Puptown’s canine coddlers offer boarding and washing services for floppy-eared family members seven days a week. At the East 96th Street location's dog wash, pet owners can de-grime dirty coats and bring back a signature “new dog” scent. Canines enter large, stainless-steel tubs via a dog-friendly ramp or grasshopper-like leap, with owners using convenient spray nozzles to wash away remnants of crashed pizza parties. Puptown supplies dog-washing necessities including shampoo and conditioner, towels, and a jowl-flopping dryer. For an additional $5, guests can upgrade to the deluxe wash and use the facility's de-shedding solutions, ear wash, and toothbrushes and paste.
On average, IndyHumane spends $600–$800 to care for each animal in its shelter, and in 2010, it cared for more than 6,000 animals. Although the shelter does not euthanize animals because of time or space, its limited food, medical, and staff resources constrain the number of animals it can accept. The Humane Society of Indianapolis relies on contributions, grants, and adoption fees to fund the services it provides.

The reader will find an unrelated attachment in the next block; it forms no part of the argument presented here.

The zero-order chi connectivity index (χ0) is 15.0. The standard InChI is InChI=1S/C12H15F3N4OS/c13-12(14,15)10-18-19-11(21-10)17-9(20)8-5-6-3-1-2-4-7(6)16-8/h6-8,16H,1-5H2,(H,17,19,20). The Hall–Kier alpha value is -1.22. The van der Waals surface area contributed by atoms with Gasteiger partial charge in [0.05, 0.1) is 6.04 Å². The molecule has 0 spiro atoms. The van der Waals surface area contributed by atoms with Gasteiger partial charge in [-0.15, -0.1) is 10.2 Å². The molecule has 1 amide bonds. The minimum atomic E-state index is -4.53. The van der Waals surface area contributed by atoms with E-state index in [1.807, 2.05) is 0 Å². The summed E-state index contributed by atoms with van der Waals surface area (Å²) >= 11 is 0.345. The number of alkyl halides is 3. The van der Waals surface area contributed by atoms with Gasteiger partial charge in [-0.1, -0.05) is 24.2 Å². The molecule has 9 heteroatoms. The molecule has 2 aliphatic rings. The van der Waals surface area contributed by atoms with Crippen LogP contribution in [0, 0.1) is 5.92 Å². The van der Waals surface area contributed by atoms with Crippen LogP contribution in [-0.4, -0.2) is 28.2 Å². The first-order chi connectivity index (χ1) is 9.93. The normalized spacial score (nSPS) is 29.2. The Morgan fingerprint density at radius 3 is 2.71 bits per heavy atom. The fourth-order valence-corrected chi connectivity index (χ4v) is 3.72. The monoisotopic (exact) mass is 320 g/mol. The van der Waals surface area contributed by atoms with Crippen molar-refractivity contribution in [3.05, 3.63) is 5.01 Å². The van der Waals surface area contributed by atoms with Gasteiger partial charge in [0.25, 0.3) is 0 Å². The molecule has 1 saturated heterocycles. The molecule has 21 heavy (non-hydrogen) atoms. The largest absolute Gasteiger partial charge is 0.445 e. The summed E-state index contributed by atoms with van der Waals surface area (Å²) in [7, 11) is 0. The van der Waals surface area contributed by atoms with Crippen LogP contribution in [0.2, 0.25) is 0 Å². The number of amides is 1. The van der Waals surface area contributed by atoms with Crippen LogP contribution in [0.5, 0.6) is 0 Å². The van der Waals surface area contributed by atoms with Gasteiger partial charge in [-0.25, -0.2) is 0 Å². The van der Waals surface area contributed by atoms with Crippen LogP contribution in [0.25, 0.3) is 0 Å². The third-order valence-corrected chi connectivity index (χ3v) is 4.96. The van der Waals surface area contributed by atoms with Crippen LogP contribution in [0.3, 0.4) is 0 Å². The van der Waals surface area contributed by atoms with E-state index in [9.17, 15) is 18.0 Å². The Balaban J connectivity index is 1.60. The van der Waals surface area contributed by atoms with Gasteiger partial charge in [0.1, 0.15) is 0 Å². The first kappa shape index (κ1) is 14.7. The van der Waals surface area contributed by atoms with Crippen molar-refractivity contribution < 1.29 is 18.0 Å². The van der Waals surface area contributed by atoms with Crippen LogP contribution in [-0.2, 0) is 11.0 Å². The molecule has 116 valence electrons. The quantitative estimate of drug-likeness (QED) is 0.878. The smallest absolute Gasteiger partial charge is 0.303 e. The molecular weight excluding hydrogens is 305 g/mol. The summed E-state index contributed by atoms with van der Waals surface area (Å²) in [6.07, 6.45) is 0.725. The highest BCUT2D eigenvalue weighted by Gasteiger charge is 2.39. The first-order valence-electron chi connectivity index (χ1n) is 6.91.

FACE Low-Cost Spay/Neuter Clinic was founded in 1999 to help reduce the overpopulation of cats and dogs in the region through humane methods. It treats about 600 cats and dogs every week with spay or neuter and vaccination treatments. IndyFeral, a FACE program, works to reduce the feral-cat population in the region using a combination of trap-and-release and traditional sterilization services. The program treats incoming animals and marks them with ear tipping so that local shelters do not pick them up. Then, the organization's foster-care program helps ensure that kittens will not be subjected to the disease or dangerous conditions sometimes associated with shelters. Veterinarians vaccinate and treat incoming litters and place them in responsible foster homes where they can thrive while awaiting permanent adoption.
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